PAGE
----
Posts Tagged ‘Yoshitake Shinsuke’

AFCC 2022 (Part 1): Shifting Perceptions

By Avery Fischer Udagawa, Bangkok

The 2022 edition of the Asian Festival of Children’s Content unfolded in hybrid format—partly online, and partly in-person at Singapore’s National Library. I joined in online, and while I dearly missed traveling to the Little Red Dot, I enjoyed seeing several colleagues grace my screen.

From SCBWI Japan Translation Group, Singapore-born Andrew Wong (top right above) spoke about translating the The World’s Poorest President Speaks Out, edited by Yoshimi Kusaba and illustrated by Gaku Nakagawa, in a session on picture book translation. Emily Balistrieri discussed aspects of translating Soul Lanterns by Shaw Kuzki and Kiki’s Delivery Service by Eiko Kadono, the latter in a panel on the translation of humor, moderated by Holly Thompson. I spoke about “shifting perceptions” of translations in English-language children’s book publishing, so that more human languages can be preserved and represented. It was a pleasure to do the Q-and-A with moderator and fellow J-E translator Malavika Nataraj.

A benefit of the hybrid format is that ticket holders can view online sessions on-demand for a month. I am beginning to watch this conversation between Eriko Shima and internationally beloved Japanese picture book artist Shinsuke Yoshitake. I hope they will discuss why translators are not (yet!) credited on the covers of English-language editions of Yoshitake’s works. Here is a New York Times piece that came out on this subject (vis-à-vis adult books) just as AFCC ended.

Here’s to shifting perceptions so that many more international authors, illustrators, and translators can be embraced and enjoyed by young readers everywhere!

World Kid Lit Month Review: It Might Be An Apple by Shinsuke Yoshitake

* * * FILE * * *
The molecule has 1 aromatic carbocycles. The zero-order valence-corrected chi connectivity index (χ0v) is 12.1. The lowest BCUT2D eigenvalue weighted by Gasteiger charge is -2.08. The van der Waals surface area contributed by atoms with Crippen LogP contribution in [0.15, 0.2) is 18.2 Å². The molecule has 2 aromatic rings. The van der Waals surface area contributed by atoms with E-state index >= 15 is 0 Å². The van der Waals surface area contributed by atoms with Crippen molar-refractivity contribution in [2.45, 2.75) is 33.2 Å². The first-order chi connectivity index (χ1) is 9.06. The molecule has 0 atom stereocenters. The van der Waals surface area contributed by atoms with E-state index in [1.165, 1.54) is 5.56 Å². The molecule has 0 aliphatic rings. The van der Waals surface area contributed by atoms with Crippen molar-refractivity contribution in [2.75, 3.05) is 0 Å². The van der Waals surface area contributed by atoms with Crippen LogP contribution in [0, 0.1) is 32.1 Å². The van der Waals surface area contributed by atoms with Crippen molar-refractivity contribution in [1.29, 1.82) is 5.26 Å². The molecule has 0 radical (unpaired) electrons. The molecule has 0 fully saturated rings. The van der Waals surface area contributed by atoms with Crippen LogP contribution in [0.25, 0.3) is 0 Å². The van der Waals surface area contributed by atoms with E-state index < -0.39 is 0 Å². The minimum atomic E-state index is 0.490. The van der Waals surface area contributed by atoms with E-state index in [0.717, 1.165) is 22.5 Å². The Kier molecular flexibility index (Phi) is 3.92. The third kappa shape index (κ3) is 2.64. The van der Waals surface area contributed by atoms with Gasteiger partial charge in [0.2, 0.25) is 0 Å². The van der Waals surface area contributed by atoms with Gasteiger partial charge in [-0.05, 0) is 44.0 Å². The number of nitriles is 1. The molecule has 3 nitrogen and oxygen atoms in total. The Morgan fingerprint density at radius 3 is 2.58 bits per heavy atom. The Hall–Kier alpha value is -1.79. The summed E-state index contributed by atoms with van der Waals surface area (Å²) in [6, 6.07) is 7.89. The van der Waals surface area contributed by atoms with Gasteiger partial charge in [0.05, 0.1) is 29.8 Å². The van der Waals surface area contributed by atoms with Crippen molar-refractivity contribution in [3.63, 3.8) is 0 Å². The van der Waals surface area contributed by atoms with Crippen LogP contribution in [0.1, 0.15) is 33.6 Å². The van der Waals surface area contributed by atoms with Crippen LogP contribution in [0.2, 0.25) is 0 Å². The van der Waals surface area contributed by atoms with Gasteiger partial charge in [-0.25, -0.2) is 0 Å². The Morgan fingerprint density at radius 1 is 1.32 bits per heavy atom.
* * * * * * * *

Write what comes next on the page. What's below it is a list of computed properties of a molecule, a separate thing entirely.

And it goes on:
By Andrew Wong, Tokyo

Shinsuke Yoshitake’s witty and amusing picture books have enjoyed a growing following since his debut title Ringo kamoshirenaiIt Might Be An Apple—appeared in Japan in 2013. Since clinching the Art Award at the 61st Sankei Juvenile Literature Publishing Culture Awards in 2014, this title has also been published in Chinese, Dutch, French, Korean, Swedish, and English (by Thames & Hudson, 2015).

Left: UK edition of It Might Be An Apple. Right: Shinsuke Yoshitake (Belio.com).

In It Might Be An Apple, Yoshitake turns an entirely mundane non-event on its head: A boy comes home to find an apple sitting on the table. His imagination jumpstarts a mish-mash of stories and plots, about what the apple might contain inside, what it might actually be, or what it could have been and could turn into. (Click on the cover above to see illustrations.) Taking things a step further, the boy wonders if the apple has desires, wishes and feelings, and whether it has a family.

Driven by an imagination that is simply inspired, the boy ponders how the apple ended up on the table, where it might have been before that, and where it might be planning to go. A bit of fear takes hold when the boy suspects that the “apple” was just waiting for a chance to take the boy’s own place in the world, or was deviously put there as kid-bait.

Eventually, hunger pangs rein in the boy’s want-away thoughts, and he gives the apple a mighty bite. He reunites with reality and the apple as it is.

The English translation stays close to the spirit of Yoshitake’s quirky original, retaining the sense of humor while offering a few subtle variations. The fun of shaping the rooms of an apple-house (by eating through its walls) is expressed by a pitch for the best house ever, complete with edible interior! The culture gap of the distant-yet-familiar Japanese ancestor is bridged by a grandma in apple disguise. Finally, a spread with all apple-kinds lined up according to a Japanese kana table, in the original, sports creative renaming in English based on the apples’ shapes and appearances.

Both the original and the translation let us journey into the world of imagination, and show us the plenitude of stories our minds can conjure at a whim.

 

 

Other English translations of Yoshitake’s work include What Happens Next? and Can I Build Another Me? (Thames & Hudson) as well as Still Stuck (Abrams), for which the original Mo nugenai (Bronze Publishing, 2015) won a Special Mention at the 2017 Bologna Children’s Book Fair Bologna Ragazzi Awards. Still Stuck is released in the US today. Happy World Kid Lit Month!

Andrew Wong joined the SCBWI Japan Translation Group listserv in 2015, when in search of a community focused on translated books for children. A business translator by trade, he finds time to introduce Japanese picture books and stories that speak to him on his blog, in hopes that they will one day find a worldwide audience.